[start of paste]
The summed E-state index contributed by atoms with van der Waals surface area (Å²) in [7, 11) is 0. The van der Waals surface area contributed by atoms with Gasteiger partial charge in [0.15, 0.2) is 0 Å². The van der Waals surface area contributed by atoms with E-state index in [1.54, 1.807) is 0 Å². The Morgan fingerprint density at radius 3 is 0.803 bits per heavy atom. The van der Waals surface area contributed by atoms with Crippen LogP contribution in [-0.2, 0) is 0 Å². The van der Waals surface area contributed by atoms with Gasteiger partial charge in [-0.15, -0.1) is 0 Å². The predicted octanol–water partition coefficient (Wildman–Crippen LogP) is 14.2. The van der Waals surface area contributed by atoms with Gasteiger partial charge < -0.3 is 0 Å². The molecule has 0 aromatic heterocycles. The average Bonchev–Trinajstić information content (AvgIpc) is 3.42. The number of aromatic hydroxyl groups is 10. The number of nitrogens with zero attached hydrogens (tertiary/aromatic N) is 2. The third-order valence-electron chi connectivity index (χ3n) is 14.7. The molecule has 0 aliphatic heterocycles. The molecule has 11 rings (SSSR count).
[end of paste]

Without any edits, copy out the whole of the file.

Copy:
The summed E-state index contributed by atoms with van der Waals surface area (Å²) in [7, 11) is 0. The van der Waals surface area contributed by atoms with Gasteiger partial charge in [0.15, 0.2) is 0 Å². The van der Waals surface area contributed by atoms with E-state index in [1.54, 1.807) is 0 Å². The Morgan fingerprint density at radius 3 is 0.803 bits per heavy atom. The van der Waals surface area contributed by atoms with Crippen LogP contribution in [-0.2, 0) is 0 Å². The van der Waals surface area contributed by atoms with Gasteiger partial charge in [-0.15, -0.1) is 0 Å². The predicted octanol–water partition coefficient (Wildman–Crippen LogP) is 14.2. The van der Waals surface area contributed by atoms with Gasteiger partial charge < -0.3 is 0 Å². The molecule has 0 aromatic heterocycles. The average Bonchev–Trinajstić information content (AvgIpc) is 3.42. The number of aromatic hydroxyl groups is 10. The number of nitrogens with zero attached hydrogens (tertiary/aromatic N) is 2. The third-order valence-electron chi connectivity index (χ3n) is 14.7. The molecule has 0 aliphatic heterocycles. The molecule has 11 rings (SSSR count).